Wikipedia:Research help/Proposal

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This page documents a project proposal from the Wikipedia Library team about test links in reference sections to a "Research help" page (see WP:Research Help) to help Wikipedia readers, especially readers that use Wikipedia in research environments like schools and libraries, get a more nuanced understanding of how to use Wikipedia in research. This basic literacy portal is in part a response to the Wikipedia Library's outreach audience, and documents a number of assumptions held by the Wikimedia community but not often fully understood by outside audiences.

What are we trying to solve?[edit]

Wikipedia's massive size and scope gives it an incredibly powerful place in research for the public, academics and the press, yet not everyone who uses Wikipedia as part of their research process understands how our knowledge is different than other source types.

Students and researchers in academic contexts use Wikipedia at various stages in their research, but many have never been taught an effective strategy to using Wikipedia as part of that research process. Frequently students and other types of researchers think of Wikipedia a starting point, but this is a learned skill: for example, one study from Rutgers asked if students ever used Wikipedia's references as a starting place for research, and one student responded “i've [sic] never even considered doing this”.[1]

Moreover, even though some experts have begun to teach Wikipedia as a research starting point, they don't necessarily teach it with an informed knowledge of the Wikipedia community and its policies. For a significant window of time, librarians and the press criticized Wikipedia, often without understanding our community and project. This misinformation alongside larger assumptions about internet resources, has created a range of misunderstandings, from the very simple to the very complex: for example, a study by Rutgers University found that some students assumed the first references in the reference section were the best.[2] Furthermore, university-educated readers are a small portion of our readership: what about Wikipedia readers that don't have college level training for research literacy, especially when we see growth of impact in less wealthy countries that come on the internet?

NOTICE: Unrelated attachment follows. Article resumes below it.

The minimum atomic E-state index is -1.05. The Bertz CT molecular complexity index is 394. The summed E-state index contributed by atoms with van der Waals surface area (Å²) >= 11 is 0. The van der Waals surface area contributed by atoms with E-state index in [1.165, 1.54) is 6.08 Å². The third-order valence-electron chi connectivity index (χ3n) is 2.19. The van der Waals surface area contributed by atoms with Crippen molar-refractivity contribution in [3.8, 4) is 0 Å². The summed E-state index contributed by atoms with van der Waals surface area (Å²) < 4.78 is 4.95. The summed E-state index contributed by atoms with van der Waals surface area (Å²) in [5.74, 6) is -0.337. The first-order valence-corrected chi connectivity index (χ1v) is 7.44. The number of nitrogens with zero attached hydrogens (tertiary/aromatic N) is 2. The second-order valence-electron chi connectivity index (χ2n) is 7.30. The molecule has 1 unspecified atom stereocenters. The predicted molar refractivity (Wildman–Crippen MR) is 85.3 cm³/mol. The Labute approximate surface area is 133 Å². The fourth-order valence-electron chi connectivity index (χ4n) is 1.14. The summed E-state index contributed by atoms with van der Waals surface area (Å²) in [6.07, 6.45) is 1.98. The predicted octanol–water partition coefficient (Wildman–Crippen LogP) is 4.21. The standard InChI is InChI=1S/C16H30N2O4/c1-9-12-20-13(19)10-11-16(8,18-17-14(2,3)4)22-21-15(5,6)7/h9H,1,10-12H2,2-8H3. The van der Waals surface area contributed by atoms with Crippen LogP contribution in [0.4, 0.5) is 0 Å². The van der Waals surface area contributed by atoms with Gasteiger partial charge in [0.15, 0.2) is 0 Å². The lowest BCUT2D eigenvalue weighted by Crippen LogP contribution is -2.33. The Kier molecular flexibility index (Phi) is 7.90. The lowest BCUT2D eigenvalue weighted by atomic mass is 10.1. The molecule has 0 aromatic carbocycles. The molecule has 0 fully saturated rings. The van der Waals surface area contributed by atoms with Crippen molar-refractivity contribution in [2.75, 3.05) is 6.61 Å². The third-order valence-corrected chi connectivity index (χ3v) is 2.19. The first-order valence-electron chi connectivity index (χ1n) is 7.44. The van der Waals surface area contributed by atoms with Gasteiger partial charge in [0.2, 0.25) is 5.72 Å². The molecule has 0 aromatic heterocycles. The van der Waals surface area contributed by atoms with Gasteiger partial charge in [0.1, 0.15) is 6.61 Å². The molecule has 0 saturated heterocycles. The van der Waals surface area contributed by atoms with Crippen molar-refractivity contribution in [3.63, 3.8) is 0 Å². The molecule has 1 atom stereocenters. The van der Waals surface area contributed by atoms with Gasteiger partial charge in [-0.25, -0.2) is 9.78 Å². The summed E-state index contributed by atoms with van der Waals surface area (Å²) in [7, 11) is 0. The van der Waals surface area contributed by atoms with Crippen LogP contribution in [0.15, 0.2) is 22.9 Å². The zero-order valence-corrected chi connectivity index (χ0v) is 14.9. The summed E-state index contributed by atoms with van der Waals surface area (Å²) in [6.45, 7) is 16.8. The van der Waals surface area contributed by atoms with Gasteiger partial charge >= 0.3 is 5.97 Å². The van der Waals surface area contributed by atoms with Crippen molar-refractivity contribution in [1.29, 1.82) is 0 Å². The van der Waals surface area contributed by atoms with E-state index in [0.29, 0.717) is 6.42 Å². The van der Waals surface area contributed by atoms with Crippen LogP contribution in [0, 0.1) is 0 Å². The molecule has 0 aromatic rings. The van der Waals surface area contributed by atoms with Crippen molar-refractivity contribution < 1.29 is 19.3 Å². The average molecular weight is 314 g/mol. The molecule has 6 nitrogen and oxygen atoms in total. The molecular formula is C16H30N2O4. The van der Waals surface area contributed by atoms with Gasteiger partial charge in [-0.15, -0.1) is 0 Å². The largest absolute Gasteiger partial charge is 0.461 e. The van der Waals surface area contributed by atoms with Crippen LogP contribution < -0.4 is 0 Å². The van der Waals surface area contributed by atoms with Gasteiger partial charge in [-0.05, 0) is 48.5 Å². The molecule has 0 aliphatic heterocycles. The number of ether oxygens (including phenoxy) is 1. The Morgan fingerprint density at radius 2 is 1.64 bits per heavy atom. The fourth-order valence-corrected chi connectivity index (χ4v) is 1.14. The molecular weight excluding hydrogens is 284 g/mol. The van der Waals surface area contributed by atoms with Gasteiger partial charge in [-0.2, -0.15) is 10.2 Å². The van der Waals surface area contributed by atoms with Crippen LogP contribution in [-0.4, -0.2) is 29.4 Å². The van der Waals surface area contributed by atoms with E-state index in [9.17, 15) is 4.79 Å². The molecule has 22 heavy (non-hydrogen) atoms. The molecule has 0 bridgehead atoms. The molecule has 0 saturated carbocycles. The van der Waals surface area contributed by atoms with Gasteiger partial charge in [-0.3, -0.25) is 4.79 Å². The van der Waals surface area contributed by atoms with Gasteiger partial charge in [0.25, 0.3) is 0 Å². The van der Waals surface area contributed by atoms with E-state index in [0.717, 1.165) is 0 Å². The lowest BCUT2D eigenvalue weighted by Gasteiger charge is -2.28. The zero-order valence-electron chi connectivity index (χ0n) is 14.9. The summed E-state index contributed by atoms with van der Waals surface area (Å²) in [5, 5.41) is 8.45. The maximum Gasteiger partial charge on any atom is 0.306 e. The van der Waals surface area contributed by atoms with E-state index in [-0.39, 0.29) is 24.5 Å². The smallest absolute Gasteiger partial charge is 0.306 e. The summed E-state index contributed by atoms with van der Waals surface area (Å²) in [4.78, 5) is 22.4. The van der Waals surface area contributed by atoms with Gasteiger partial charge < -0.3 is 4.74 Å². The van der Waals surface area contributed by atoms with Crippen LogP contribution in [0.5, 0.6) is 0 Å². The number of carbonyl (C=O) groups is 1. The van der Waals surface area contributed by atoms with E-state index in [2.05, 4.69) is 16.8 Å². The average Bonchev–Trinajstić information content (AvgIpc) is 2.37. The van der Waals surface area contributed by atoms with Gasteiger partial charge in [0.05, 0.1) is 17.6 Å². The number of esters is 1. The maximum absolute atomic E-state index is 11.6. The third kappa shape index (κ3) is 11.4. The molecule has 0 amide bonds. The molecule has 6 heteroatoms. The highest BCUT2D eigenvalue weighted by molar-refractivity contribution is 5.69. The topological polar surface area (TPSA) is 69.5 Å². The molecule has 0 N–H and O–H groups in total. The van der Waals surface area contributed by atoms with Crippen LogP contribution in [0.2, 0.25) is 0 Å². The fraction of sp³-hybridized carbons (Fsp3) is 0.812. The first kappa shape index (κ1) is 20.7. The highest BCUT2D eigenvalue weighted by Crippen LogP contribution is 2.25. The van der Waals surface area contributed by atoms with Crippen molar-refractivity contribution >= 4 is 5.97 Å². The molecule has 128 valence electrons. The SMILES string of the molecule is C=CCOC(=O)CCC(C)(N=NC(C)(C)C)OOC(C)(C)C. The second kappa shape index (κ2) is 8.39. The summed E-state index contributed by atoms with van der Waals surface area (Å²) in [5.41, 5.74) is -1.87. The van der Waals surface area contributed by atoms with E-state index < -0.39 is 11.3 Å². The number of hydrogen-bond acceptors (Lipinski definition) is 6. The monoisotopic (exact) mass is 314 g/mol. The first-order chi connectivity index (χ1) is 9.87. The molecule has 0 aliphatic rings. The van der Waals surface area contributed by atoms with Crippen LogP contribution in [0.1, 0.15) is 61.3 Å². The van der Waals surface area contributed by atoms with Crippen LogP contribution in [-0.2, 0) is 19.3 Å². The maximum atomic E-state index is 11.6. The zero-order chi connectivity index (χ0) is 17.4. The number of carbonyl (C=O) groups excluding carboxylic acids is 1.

Editors often assume community members and readers have sufficient research skills to follow the sources: Verifiability's core assumption is that public readers understand the connection between referencing, the knowledge in the article and the materials being referenced. But this is not a universal skill, and, in part, Wikipedia has the responsibility to teach the skill, when it's a core assumption about improving the accuracy of our content.

Furthermore, significant parts of our readership have demonstrated mixed literacy about our process for creating knowledge on Wikipedia and how to use it. A January 2016 Twitter Survey, found that even amongst almost 900 of Wikipedia social media followers (thus fans of the site), over a third almost never checked the references in Wikipedia articles. Two themes from the Wikimedia Foundations' 2015 public strategy consultation's responses highlight the missing knowledge from Wikipedia readers about Wikipedia's content process: [3]